Bar Faces ‘Blasphemy’ Charge for Using ‘Muhammad’ in Promo

An Indonesian nightlife venue called Holywings apologized on Thursday for offending religious sentiments in the Muslim-majority country after it offered men named Muhammad free alcohol in a promo, the Malay Mail reported on Friday, noting the venue was accused of “blasphemy” over the incident, which is a crime punishable by prison time in Indonesia.

In a since-deleted social media post, Holywings offered “a bottle of Gordon’s dry gin for men named Muhammad and a bottle of Gordon’s Pink Gin for women named Maria every Thursday. To claim the freebies, eligible patrons only had to present their ID cards at the venue,” the news website Coconuts Jakarta reported on June 24.

“Though Maria is an important figure in both the Bible and the Quran [Islamic holy book], the outrage mostly centered on the use of the name Muhammad, the last of the prophets in Islam,” the news website noted.

“We have taken action against the promotions team, who made the promo without the management’s prior knowledge, with heavy sanctions,” Holywings wrote in a statement posted to its social media accounts on June 23.

“It is not in our heart’s intent to associate elements of religion with our promo, so we express our deepest apology to all the people of Indonesia,” the statement read.

“This marketing brand is an insult to the Islamic faith,” a social media user with the online handle “suandharu” wrote beneath Holywings’ “Muhammad” promotion before its removal, according to the Malay Mail.

G.P. Ansor, which is the youth section of Indonesia’s largest Islamic organization (Nahdlatul Ulama), announced on June 24 plans to stage demonstrations outside various Holywings locations in Jakarta to protest the advertising campaign.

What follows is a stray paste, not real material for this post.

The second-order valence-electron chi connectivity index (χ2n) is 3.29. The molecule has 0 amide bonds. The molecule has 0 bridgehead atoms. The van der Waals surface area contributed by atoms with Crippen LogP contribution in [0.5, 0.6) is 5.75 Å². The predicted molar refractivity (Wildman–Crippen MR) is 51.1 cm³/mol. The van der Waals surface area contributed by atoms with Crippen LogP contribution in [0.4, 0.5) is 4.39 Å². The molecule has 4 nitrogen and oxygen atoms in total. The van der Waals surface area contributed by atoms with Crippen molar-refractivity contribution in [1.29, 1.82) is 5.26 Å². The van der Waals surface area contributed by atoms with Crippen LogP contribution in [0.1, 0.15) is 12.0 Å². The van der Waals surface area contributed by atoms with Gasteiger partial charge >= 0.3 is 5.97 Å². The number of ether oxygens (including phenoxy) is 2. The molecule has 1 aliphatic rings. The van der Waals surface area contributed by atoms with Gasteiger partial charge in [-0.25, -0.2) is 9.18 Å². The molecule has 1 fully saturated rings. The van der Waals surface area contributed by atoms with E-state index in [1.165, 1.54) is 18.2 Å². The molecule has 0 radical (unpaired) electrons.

“The group also plans to file a formal blasphemy complaint against Holywings with the Jakarta Metro Police. Under Indonesian law, religious blasphemy is punishable by up to five years in prison,” Coconuts Jakarta reported on Friday.

Indonesia, located in Southeast Asia, boasts the largest Islamic population in the world. A 2010 Pew Research Center study found that Indonesia’s 205 million Muslims accounted for 88 percent of the country’s total population and 13 percent of the global Muslim population.

Indonesia’s constitution guarantees religious freedom “but states citizens must accept restrictions established by law to protect the rights of others and […] to satisfy ‘just demands based upon considerations of morality, religious values, security, and public order in a democratic society,’” according to the U.S. State Department’s 2021 Report on Religious Freedom in Indonesia.

“Some local governments imposed local laws and regulations restricting religious observance, such as regulations banning Shia or Ahmadi Islamic practice,” the report noted.

“In Aceh Province, authorities continued to carry out public canings for sharia [Islamic law] violations, such as selling alcohol, gambling, and extramarital affairs. Individuals continued to be detained and received prison sentences for violations of blasphemy laws,” the U.S. State Department reported.

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